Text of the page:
In an exclusive interview, Shailesh Gandhi speaks to Amit Bhardwaj on the phenomenal success the RTI Act has achieved in the past decade and the challenges it faces when it comes to proper implementation.
Edited Excerpts from an interview
The RTI Act came out of the peasants’ movement in Rajasthan. Do you feel that it has empowered the citizen?
The RTI Act has been widely used due to the citizen’s efforts and has proven its potential to benefit even the last man standing in the row.
The common man stills remains aloof from the idea of RTI and related activism. Who do you think is responsible for such a situation?
I disagree with your assumption. There are over five million RTI applications which have been filed nation-wide in the last 4-5 years. My guess is that over the last ten years, the total number may well be over 15 million.
Former Prime Minister Manmohan Singh had raised concern over frivolous RTIs being filed time and again. Matters relating to the misuse of RTIs have also come to the fore. Don’t you feel that the RTI is being exploited as a weapon to threaten rather than a tool of justice?
Manmohan Singh was referring to a specific RTI application when he made that statement. It emerged later that the application was genuine. I don’t deny that there are a few applications which would fall in the undesirable category. However, having dealt with over 20,000 appeals and complaints as an information commissioner, I would put such applications at around 5-7 percent only. The issue is exaggerated by those who are averse to the idea of sharing power with the citizen.
Is the argument that RTI applications are burdening the public sector staff justified?
In a democracy, I am unable to understand this oft-repeated allegation. The RTI Act does not hinder anything; rather, it facilitates true participatory democracy.
Which government appears more averse to the idea of the RTI, the previous UPA government or the present Modi regime?
Unfortunately, most people in power dislike transparency, whether it is the Congress, the BJP, the DMK or the AAP.
There have been instances where state information commissions have held back information. What do you feel is the solution to this?
There is no proper process for the selection of commissioners for state information commissions. Like Lokayuktas, these posts are given as a part of political patronage. Thus, most commissioners do not deliver. The solution lies in establishing a transparent process of selection. Mere advertisements serve no purpose.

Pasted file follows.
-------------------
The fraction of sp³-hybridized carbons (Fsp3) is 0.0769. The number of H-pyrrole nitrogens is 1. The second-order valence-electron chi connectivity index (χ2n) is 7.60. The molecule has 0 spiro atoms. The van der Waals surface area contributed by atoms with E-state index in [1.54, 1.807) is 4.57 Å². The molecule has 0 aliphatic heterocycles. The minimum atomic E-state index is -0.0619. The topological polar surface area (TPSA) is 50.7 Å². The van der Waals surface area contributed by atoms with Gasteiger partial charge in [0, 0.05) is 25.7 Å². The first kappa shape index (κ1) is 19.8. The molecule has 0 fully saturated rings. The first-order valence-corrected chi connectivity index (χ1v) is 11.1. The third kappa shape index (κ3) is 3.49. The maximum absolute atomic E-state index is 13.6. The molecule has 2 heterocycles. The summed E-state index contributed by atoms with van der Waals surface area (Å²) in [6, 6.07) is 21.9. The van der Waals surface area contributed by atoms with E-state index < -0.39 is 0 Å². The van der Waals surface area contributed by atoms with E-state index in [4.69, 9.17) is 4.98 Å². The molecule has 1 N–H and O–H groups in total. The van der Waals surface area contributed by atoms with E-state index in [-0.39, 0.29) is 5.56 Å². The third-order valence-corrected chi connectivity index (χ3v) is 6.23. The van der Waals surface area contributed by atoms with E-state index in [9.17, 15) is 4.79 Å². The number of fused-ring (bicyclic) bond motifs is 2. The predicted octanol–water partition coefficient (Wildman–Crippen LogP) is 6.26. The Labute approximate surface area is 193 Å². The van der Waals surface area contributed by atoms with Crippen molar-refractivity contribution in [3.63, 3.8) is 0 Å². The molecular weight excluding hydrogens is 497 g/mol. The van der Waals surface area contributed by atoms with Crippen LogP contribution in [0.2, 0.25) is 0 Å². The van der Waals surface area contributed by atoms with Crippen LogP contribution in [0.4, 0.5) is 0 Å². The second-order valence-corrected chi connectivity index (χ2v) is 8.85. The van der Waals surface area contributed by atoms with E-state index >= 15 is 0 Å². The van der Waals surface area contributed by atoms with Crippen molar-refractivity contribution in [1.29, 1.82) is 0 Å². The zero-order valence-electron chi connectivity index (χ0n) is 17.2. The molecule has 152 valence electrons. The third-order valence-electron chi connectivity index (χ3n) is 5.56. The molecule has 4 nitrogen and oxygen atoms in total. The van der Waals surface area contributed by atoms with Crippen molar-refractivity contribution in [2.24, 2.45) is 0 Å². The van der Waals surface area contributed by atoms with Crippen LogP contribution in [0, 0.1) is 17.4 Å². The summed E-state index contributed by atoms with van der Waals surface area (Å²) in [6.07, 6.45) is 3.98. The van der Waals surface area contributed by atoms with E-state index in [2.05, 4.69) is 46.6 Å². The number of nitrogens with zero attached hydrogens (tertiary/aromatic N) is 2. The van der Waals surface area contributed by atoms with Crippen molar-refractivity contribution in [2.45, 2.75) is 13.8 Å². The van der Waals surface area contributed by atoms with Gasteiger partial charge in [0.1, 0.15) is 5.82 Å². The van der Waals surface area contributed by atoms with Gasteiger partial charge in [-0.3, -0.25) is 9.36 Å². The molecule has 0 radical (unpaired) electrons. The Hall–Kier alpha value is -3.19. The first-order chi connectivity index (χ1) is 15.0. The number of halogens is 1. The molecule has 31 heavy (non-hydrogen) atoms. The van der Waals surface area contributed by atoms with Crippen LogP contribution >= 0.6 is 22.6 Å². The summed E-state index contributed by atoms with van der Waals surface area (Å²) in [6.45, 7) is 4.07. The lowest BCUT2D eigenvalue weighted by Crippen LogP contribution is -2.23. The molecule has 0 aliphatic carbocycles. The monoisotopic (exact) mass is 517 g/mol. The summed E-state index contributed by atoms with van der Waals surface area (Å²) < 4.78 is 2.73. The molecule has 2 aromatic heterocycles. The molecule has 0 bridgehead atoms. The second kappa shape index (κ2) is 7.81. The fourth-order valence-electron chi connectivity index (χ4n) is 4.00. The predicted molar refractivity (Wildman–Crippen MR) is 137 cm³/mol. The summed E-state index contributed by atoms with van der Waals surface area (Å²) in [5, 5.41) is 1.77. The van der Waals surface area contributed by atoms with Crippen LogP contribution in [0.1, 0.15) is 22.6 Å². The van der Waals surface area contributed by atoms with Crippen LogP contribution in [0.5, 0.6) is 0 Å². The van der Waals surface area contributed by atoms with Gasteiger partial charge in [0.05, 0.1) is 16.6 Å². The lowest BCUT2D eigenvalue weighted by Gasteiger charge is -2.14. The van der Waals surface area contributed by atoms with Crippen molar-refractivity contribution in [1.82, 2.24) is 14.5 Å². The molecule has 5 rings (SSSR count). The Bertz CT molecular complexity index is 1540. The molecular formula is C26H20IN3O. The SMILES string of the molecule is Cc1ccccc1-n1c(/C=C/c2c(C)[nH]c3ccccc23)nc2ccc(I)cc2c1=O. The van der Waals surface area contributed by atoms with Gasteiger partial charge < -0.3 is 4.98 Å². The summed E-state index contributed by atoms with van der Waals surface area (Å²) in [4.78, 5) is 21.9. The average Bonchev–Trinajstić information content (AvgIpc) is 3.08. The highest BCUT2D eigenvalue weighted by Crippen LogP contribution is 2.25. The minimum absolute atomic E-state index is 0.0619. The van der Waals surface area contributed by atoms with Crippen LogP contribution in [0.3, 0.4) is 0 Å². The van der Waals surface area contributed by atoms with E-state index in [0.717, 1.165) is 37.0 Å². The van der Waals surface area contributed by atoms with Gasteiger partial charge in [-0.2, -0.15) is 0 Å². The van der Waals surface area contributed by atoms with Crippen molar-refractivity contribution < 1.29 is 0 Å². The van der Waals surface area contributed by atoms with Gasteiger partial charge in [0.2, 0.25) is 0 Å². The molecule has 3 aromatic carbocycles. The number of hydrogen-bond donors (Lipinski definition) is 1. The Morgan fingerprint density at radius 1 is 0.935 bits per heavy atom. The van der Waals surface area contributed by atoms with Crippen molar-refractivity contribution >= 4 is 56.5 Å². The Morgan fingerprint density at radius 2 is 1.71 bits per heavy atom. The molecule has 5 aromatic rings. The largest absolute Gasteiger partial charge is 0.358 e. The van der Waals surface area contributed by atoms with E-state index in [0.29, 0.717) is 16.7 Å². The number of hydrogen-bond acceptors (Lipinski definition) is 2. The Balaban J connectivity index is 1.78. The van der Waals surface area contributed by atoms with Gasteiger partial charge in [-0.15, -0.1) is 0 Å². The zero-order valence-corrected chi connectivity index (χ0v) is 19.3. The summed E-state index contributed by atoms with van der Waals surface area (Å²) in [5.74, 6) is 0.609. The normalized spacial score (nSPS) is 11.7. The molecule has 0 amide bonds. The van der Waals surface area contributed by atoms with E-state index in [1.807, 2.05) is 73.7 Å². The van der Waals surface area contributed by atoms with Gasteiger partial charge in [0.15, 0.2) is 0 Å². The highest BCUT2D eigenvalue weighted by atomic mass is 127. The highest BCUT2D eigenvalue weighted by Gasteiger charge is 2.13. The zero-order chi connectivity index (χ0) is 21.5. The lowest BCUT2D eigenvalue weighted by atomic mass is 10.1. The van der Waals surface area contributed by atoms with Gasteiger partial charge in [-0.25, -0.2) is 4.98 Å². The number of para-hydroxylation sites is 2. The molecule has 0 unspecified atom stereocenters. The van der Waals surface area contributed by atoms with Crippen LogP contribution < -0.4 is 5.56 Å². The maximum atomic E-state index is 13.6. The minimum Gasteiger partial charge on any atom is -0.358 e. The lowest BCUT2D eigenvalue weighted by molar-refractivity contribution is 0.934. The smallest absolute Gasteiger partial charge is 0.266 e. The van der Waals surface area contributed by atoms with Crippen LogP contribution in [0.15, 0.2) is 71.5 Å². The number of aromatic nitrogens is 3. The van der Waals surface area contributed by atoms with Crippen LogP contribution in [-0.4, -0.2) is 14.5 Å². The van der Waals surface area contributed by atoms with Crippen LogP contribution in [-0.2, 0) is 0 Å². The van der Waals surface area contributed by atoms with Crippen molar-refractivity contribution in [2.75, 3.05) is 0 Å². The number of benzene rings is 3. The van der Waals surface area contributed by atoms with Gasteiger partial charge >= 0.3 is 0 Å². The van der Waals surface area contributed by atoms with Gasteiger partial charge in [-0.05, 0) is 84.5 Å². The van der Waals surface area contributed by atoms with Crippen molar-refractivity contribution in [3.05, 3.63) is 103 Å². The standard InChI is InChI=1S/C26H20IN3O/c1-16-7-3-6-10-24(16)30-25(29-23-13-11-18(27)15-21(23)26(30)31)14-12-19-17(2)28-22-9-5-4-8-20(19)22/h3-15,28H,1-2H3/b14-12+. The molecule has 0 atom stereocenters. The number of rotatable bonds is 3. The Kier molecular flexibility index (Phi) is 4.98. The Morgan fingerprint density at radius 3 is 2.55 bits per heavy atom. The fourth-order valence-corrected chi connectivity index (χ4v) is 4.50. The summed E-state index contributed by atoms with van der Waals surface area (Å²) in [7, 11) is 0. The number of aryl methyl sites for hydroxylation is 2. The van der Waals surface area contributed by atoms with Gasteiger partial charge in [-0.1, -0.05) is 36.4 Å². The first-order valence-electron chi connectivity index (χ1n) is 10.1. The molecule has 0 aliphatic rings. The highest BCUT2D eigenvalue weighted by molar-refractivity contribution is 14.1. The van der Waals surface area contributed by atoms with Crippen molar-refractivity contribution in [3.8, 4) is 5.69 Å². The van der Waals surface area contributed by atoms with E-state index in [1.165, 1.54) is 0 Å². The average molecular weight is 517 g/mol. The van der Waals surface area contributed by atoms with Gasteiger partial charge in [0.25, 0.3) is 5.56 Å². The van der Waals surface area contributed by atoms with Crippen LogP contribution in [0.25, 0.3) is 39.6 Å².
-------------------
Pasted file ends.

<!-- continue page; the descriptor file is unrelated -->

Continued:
Your writ petition seeking information on former deputy chief minister of Maharashtra Ajit Pawar’s income tax return was rejected by the Bombay High Court. Why did you seek this information when the court believes that such information is personal and hence beyond the RTI’s ambit?
According to provisions of the RTI, “personal information… which cannot be denied to the Parliament or a State Legislature shall not be denied to any person.”
Recently you attacked Delhi CM Arvind Kejriwal about his commitment to transparency. Is Delhi any different in terms of divulging information to public since he took charge?
I didn’t think I was attacking him. I felt he was straying from the fundamentals which people had reposed faith in. Hence, I thought of pointing it out. Unfortunately, he has not replied to the Aam Aadmi yet. Maharashtra Chief Minister Devendra Fadnavis at least replies.
Has the time come to extend the ambit of the RTI to include political parties, the Judiciary and other grey areas?
They are all clearly included in it. However, they refuse to submit to it by flouting the law.
Since RTI activism involves a lot of risk, isn’t it high time that people push for the use of the Whistle Blowers Protection Act?
I have grave doubts that the Whistleblowers Act will achieve anything.
Has the Central Information Commission (CIC) justified its role in the past ten years?
Most commissions have not justified their roles and the CIC is no exception.